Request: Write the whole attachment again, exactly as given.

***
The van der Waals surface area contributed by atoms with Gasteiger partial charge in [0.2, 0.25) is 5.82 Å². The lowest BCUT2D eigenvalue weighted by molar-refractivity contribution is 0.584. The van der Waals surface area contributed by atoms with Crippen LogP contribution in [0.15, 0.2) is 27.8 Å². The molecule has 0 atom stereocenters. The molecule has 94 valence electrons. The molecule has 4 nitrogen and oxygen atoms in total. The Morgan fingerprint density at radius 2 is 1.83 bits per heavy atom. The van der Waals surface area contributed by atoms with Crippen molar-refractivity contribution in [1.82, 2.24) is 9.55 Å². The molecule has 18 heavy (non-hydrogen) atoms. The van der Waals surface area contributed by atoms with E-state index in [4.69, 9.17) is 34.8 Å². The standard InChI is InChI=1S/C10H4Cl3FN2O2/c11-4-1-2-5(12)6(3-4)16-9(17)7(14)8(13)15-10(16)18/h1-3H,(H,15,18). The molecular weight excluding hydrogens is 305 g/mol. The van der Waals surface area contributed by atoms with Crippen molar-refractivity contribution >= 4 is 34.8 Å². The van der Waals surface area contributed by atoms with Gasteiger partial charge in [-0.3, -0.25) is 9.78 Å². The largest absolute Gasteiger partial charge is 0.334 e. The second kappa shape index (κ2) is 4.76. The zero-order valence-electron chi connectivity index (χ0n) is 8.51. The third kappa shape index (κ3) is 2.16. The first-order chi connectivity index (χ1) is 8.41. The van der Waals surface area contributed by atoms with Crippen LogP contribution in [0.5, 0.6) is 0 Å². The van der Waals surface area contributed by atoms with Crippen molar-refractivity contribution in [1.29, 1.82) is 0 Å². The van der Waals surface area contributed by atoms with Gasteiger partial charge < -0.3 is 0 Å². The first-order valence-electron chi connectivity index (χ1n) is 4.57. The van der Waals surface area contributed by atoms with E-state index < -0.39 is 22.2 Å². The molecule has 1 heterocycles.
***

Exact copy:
The van der Waals surface area contributed by atoms with Gasteiger partial charge in [0.2, 0.25) is 5.82 Å². The lowest BCUT2D eigenvalue weighted by molar-refractivity contribution is 0.584. The van der Waals surface area contributed by atoms with Crippen LogP contribution in [0.15, 0.2) is 27.8 Å². The molecule has 0 atom stereocenters. The molecule has 94 valence electrons. The molecule has 4 nitrogen and oxygen atoms in total. The Morgan fingerprint density at radius 2 is 1.83 bits per heavy atom. The van der Waals surface area contributed by atoms with Crippen molar-refractivity contribution in [1.82, 2.24) is 9.55 Å². The molecule has 18 heavy (non-hydrogen) atoms. The van der Waals surface area contributed by atoms with E-state index in [4.69, 9.17) is 34.8 Å². The standard InChI is InChI=1S/C10H4Cl3FN2O2/c11-4-1-2-5(12)6(3-4)16-9(17)7(14)8(13)15-10(16)18/h1-3H,(H,15,18). The molecular weight excluding hydrogens is 305 g/mol. The van der Waals surface area contributed by atoms with Crippen molar-refractivity contribution >= 4 is 34.8 Å². The van der Waals surface area contributed by atoms with Gasteiger partial charge in [-0.3, -0.25) is 9.78 Å². The largest absolute Gasteiger partial charge is 0.334 e. The second kappa shape index (κ2) is 4.76. The zero-order valence-electron chi connectivity index (χ0n) is 8.51. The third kappa shape index (κ3) is 2.16. The first-order chi connectivity index (χ1) is 8.41. The van der Waals surface area contributed by atoms with Crippen LogP contribution in [0.5, 0.6) is 0 Å². The van der Waals surface area contributed by atoms with Crippen molar-refractivity contribution in [1.29, 1.82) is 0 Å². The van der Waals surface area contributed by atoms with Gasteiger partial charge < -0.3 is 0 Å². The first-order valence-electron chi connectivity index (χ1n) is 4.57. The van der Waals surface area contributed by atoms with E-state index < -0.39 is 22.2 Å². The molecule has 1 heterocycles.